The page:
A fundamental property of cancer is uncontrolled cell proliferation. Much knowledge has accumulated on altered genetic and signaling networks that drive uncontrolled proliferation. Recently, there has been a resurgence of interest in the intimate link between proliferation and metabolism, absolutely required to fulfill energy and biomass demands for cell division. In cancer, metabolic networks are highly adaptable, and often metabolism of cancer cells relies largely on aerobic glycolysis, a property referred to as the Warburg effect and akin to fermentation: even in the presence of oxygen, energy metabolism bypasses mitochondrial respiration. The dysregulated interface between metabolic networks and oncogene-modified proliferation networks is emerging as a fertile area to identify critical target nodes, or strategies to defy the drive to ever-adaptable uncontrolled proliferation.
This workshop will encompass a mix of experimentalists and mathematicians. Ideally, the former will be engaged on the production of large datasets on cancer cell proliferation, both at the cell population and single-cell level, and in response to microenvironment perturbations including anti-proliferative drugs. The latter will focus on mathematical models of proliferation and metabolism at several scales, including genetic, signaling and cellular, including a focus on the ability of cancer cell populations to regenerate and reprogram in response to hostile microenvironment and to targeted treatment, ultimately persisting in their proliferative state. Multi-scale models connecting the growth of cultured cancer cells and/or individual tumors to epidemiological data will also be considered.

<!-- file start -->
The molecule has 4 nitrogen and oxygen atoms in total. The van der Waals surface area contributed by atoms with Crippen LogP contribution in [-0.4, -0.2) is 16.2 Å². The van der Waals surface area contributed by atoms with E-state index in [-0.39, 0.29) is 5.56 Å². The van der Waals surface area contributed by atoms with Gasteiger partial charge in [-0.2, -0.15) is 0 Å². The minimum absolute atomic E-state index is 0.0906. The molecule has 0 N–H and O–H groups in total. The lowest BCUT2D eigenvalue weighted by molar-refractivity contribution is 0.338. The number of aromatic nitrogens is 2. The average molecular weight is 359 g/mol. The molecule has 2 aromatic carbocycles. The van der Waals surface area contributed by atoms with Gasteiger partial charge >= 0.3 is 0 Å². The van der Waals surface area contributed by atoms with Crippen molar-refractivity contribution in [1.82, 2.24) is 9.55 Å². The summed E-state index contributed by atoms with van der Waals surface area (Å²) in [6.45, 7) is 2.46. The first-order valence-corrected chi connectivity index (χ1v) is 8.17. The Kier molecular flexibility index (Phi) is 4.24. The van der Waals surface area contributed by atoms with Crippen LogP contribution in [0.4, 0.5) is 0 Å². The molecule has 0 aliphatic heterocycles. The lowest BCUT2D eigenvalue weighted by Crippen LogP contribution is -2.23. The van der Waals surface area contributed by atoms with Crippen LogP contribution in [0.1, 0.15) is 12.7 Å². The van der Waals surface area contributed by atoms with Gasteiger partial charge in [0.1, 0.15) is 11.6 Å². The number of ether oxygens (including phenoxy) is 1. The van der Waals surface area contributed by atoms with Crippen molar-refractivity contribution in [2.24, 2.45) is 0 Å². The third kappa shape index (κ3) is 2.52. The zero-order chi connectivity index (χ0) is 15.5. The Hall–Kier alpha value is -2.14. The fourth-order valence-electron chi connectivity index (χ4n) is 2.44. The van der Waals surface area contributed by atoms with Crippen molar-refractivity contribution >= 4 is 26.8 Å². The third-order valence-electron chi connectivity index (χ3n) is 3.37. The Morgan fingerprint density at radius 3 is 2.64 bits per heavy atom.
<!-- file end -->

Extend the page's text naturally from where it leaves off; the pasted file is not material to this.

Although tumor growth and cancer cell proliferation have been modeled mathematically for decades, adequate datasets have been scarce and fragmentary due to experimental limitations. Recently, several game-changing high-throughput technologies, including genomics, proteomics, and automated microscopy, have created remarkable opportunities for renewed modeling efforts. Furthermore, small-molecule drugs with exquisite specificity for signaling network nodes are in an intensive phase of development and deployment into clinical trials. As these targeted agents increasingly enter standard clinical practice, a major challenge is to improve outcomes by rational drugging strategies. Sheer combinatorics makes drug strategy testing in the field prohibitively expensive, both financially and temporally, opening avenues for mathematical and statistical approaches that, combined with experimentation, have the power to streamline testing.